Monthly Archives: January 2012

Colorful homes (or why beige is no longer a color)

Most suburban developments consist of architecture filled with color. These colors range from sand to taupe, khaki to cream, and for the more exotic locales cafe au lait to ecru. But you have to believe that sooner or later we’re going to run out of synonyms for beige.

Color reveals a specific taste, a focused mindset on how a person views the world, an attraction to an attitude and lifestyle. The problem with color is that not everyone shares those tastes, views, and attitudes. We typically live in a particular home for a short duration, so when the house goes up for sale a significant amount of money can be lost be the seller simply because a prospective buyer doesn’t like the color.

(Side note: If Stalin was brought back from the dead, and then dropped off in the middle of a typical suburban neighborhood filled with beige homes and conservatively colored minivans in every driveway, would he have thought the Soviets won the Cold War?)

Color is light, and light is good. Like them or not, the owners of these homes (another link) should be commended on their bravery for revealing their tastes, views, and attitudes.

(Another side note: I have to believe the Heidelberg Project belongs to Flea.)

Starbucks and shipping containers

Finally, the two things that the U.S. has too many of–Starbucks and shipping containers–have finally combined into one.

Using shipping containers can possibly be a future trend for small businesses (or large businesses that require a small commercial footprint like a Starbucks) for its low cost, its potential for being mobile, and its ability to be placed almost anywhere (think of a coffee shop or a drive-thru grocery stand in a mall parking lot).

A mobile architecture for a mobile society.

Do-it-yourself architectural dialogue

The Holy Grail. The Ark of the Covenant. The missing sock from the dryer.

Man has embarked on many a journeys seeking the truth. For the last fifteen years I have also endured a search for truth, although honestly the amount of effort I’ve put into this search is equal to Indiana Jones looking for his seat in a movie theater.

The truth I sought did not relate to a higher being, or the origin of my existence, or even that really nice fleecy sock that’s been lost (the kind of dark brown one with the nice stitching–yeah, that one). No, the truth I sought was why architects sound so stupid.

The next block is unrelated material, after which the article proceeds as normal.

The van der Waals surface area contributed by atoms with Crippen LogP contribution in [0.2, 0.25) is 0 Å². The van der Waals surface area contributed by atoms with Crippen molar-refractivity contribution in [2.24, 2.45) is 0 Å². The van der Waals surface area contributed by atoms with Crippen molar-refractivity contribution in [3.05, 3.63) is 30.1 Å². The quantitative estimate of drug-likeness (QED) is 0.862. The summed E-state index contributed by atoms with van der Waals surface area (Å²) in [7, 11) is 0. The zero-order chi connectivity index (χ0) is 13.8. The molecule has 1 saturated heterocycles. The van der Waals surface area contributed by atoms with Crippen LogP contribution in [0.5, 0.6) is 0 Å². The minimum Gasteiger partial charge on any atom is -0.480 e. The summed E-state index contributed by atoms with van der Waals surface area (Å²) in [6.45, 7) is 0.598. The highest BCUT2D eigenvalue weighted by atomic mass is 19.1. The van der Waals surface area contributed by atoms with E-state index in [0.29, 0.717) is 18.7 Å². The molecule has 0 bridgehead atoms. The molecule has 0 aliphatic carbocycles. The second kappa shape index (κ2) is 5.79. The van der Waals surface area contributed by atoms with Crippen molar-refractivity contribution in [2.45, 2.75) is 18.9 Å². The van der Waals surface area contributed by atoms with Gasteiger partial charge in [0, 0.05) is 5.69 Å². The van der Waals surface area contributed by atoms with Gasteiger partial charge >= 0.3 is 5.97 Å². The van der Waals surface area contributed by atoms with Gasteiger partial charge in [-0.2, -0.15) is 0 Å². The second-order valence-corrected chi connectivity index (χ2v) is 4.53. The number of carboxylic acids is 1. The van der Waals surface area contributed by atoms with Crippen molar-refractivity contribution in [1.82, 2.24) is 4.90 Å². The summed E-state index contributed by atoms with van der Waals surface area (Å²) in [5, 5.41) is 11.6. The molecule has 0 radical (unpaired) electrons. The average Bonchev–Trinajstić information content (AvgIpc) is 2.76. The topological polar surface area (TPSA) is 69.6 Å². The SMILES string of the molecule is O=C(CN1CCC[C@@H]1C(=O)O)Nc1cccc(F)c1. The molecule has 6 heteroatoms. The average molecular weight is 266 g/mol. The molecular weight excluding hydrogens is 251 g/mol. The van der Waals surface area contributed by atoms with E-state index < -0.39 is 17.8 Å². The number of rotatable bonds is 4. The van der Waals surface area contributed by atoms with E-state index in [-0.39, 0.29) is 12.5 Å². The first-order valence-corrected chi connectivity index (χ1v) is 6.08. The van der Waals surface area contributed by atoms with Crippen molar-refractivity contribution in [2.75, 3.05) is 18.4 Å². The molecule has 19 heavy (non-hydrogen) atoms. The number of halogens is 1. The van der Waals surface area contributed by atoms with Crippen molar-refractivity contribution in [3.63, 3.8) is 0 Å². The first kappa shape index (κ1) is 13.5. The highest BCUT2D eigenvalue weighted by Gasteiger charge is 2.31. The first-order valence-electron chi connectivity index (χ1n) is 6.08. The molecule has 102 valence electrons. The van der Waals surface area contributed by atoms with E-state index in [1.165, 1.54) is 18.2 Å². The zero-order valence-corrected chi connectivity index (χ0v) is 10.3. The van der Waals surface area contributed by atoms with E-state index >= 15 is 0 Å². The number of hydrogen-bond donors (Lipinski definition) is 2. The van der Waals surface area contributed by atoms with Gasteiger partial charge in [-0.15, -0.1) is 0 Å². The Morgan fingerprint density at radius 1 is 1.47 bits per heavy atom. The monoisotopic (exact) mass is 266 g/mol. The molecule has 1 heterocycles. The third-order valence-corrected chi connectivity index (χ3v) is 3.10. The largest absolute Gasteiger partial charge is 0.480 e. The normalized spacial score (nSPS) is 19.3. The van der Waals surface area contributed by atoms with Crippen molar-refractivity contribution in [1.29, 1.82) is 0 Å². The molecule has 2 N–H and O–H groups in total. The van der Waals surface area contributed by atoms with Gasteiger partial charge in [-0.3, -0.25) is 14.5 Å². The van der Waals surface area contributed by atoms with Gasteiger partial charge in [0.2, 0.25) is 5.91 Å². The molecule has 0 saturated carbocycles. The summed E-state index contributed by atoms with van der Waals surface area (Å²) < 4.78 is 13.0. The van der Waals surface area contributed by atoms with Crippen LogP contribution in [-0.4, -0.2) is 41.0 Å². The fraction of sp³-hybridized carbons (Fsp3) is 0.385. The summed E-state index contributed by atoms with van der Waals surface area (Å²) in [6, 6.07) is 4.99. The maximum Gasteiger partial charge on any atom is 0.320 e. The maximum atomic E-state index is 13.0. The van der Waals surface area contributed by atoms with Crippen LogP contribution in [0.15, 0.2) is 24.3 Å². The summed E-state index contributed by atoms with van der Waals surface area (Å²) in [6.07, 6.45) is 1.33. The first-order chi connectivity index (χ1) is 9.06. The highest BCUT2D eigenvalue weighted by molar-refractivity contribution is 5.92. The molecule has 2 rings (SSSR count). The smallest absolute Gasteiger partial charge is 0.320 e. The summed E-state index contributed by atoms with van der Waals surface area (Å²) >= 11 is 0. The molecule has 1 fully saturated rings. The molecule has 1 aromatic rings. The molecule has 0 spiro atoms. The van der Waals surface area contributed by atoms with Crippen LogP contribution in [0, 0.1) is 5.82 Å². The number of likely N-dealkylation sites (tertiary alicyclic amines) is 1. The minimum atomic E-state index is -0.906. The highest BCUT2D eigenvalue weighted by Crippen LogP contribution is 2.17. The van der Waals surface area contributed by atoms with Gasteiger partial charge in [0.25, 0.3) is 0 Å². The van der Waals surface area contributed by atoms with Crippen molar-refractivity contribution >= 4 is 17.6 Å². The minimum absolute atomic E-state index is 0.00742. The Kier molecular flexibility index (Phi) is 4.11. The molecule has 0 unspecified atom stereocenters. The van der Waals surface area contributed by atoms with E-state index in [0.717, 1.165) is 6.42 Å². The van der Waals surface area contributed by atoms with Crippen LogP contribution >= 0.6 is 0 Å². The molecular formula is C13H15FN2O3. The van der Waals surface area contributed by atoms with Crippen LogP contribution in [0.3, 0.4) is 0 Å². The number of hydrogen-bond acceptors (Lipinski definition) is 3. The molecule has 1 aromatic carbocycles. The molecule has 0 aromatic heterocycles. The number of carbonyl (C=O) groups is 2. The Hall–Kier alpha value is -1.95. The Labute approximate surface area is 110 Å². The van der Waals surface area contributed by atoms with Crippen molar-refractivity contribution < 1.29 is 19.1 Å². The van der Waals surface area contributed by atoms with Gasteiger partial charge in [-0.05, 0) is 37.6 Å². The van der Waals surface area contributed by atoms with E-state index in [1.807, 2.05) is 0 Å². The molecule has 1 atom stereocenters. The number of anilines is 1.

If you ever wanted to speak like an architect and sound somewhat intelligible without stating anything meaningful, then the following is for you.

(Warning: A person saying these statements within a medical environment [such as a hospital, clinic, or daytime soap opera] may subject the speaker to a series of post-concussion assessment and cognitive testing. Consult someone wearing a black turtleneck and black-framed glasses before using this sheet. Common side effects include perplexing stares from people, humiliation, and the enjoyment of music by groups that no one has ever heard of before. Discontinue using this sheet if you experience self-doubt, an urge to roll-up in the fetal position, or a strong desire to spend your entire paycheck in a bookstore.)

 

 

 

 

Less stuff

Less stuff–the answer to all of our woes? So the argument made in this presentation is that less stuff leads to more happiness. Now the cynic out there may take a poll asking one hundred homeless people to figure out the level of their happiness, and then graph that level of happiness and compare that with “home-advantaged” people. And that comparison may lead to the discovery that homeless people, although they own fewer things but consume a more considerable amount of soup, are not any happier than other people. And even if they were happier the cynic may try to hypothesize their happiness is based on a soup-induced delusion with no real connection to reality. But that’s the cynic (and probably the lobbyists for the Campbell Soup Company).

The optimist (who also enjoys a nice heaping bowl of Campbell’s Soup, especially the 100% natural Select Harvest line) would argue that the fewer things a person owns, the less of a slave he or she is to those things. We’re conditioned to think, through marketing and peer pressure, that our desires are actually our requirements. We HAVE to own $90 jeans; we HAVE to give our loved ones a Lexus for Christmas; we HAVE to use up a hundred percent of what the bank agreed to loan us to buy the biggest house that we can’t really afford.